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Francis Street’s antique quarter branches out and revamps

Gerald Potter

Paris has the Left Bank, London has Portobello Road and Dublin ‘s Francis Street is home to its very own Antique Quarter.

Located just off Thomas Street from the north and Patrick Street from the south, Francis Street is in the heart of the Liberties and a walk down the it will take you back in time.

With a strong history in skilled craftsmanship dating back to the 18th century; Francis Street has in recent years become Dublin’s antique Mecca with antique shops lining both sides of the street. The street officially became Dublin’s Antique Quarter in 2003 when numerous well-established traders linked up.

This brought about the launch of a guide book to the street which lists the areas antique shops, art galleries and restaurants. Each shop also encourages its visitors to come in for a look regardless of whether they are buying or not.

Shops that are partners generally have linked up with those who sell similar products as themselves. One such partnership between Patrick Howard Antiques and Martin Fennelly Antiques both of whom specialise in “fine quality early furniture and related items…as well as exquisite English and French Porcelain and a variety of ormolu and bronze items”.

Both shops offer their customers shipping overseas by means of purchasing online and on the Patrick Howard website there is even a testimonials section where these customers can give feedback of their experiences.

In terms of branching out to other countries O’Sullivans Antiques which has been located in the Liberties since 1900 are also located in New York’s Antique District at 51 East 10th Street. These shops specialise in fine Georgian, Victorian and Edwardian furniture as well as numerous decorative objects.

Francis Street also gives you chance to support a good cause at the Oxfam Home one of the most popular shops on the street and also contains one of most diverse and reasonably priced products on the street. These include retro furniture, vinyl records from the 80s, second-hand books and DVD and all other sorts of bits and bobs that would add character and charm to any house.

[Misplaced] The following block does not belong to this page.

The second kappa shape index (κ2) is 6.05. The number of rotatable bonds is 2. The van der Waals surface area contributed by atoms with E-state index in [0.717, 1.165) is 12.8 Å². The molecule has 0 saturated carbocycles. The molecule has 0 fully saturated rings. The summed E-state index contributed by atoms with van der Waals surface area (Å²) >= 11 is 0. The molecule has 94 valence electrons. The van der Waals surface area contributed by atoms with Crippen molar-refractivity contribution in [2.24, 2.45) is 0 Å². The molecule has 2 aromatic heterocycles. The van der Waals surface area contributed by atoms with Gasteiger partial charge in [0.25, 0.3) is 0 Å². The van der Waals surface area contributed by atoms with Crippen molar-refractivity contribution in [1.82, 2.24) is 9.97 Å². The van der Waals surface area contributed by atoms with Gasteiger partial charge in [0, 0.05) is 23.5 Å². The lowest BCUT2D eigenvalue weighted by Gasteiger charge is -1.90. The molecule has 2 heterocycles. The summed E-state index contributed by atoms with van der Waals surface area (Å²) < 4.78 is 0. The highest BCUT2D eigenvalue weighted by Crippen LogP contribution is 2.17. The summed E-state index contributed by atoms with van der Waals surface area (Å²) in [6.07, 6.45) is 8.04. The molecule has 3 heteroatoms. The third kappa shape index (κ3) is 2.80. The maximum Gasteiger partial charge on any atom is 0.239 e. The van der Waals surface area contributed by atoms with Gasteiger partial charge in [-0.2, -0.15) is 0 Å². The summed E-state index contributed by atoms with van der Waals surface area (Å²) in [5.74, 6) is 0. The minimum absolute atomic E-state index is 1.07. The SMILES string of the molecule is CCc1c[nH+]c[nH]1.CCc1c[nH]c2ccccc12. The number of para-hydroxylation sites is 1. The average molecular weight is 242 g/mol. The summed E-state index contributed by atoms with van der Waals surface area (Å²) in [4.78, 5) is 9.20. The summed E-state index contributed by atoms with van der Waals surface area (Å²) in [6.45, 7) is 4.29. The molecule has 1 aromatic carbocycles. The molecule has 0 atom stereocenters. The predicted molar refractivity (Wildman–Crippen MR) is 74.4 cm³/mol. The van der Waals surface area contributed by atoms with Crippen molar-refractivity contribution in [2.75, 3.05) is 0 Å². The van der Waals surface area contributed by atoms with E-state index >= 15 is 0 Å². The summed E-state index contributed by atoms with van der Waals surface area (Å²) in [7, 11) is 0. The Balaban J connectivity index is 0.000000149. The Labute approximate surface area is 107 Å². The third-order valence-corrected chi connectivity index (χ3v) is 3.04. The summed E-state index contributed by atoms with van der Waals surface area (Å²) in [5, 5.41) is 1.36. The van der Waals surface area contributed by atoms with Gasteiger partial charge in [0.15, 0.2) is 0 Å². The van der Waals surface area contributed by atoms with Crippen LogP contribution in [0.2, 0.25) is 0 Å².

The shop is also very welcoming to donations, says Steinunn living in Dublin but originally from Iceland. “If you have unwanted homeware, want to replace the lamps in the living-room or make space in the book-shelves, rather than throwing your stuff away, bring them to Oxfam Home. What you might not view as a treasure anymore can be valuable to somebody else. It’s always a great feeling to bring a piece of furniture to this shop. The staff is always so grateful, and you know the money will go to a good cause.”

Although prices are better than elsewhere Oxfam still has a reasonable idea of their worth, Aoife from Fairview says, “Prices are good, but not too good,” i.e. although most of their products are donated, the higher their prices the more money they raise to help fight poverty.

Francis Street also caters to art lovers namely with the Cross Gallery and Gallery Zozimus and the newly founded Iveagh Gallery.

Back to existing galleries Zozimus was opened in 2007 under the ownership of Vincent Kelly and Charlie Meehan both of whom have years of experience in retail. The gallery holds a collection of artifacts, including works by noted painters, ceramicists and also the work of-up-and-coming artists. The older Cross Gallery has a similar collection and also showcases the work of up-and-coming artists.

On the other hand the Iveagh Gallery prides itself on being one of the few galleries in Dublin showcasing Irish painters and sculptors of the 19th and 20th century.

On the surface the Antique Quarter appears to be in large part surviving the economic downturn and this is primarily due to how the traders liaise with each other proving that they are stronger together.

Last year the Quarter was re-branded in an effort to attract more visitors whether they are from Ireland or overseas.

This re-branding included the formation of a new group the Francis Street Association, which included the launch of a website containing links to all the shops taking part.

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One Response to Francis Street’s antique quarter branches out and revamps

  1. Pingback: Francis Street Antique Quarter branches out and revamps… | jmaher93

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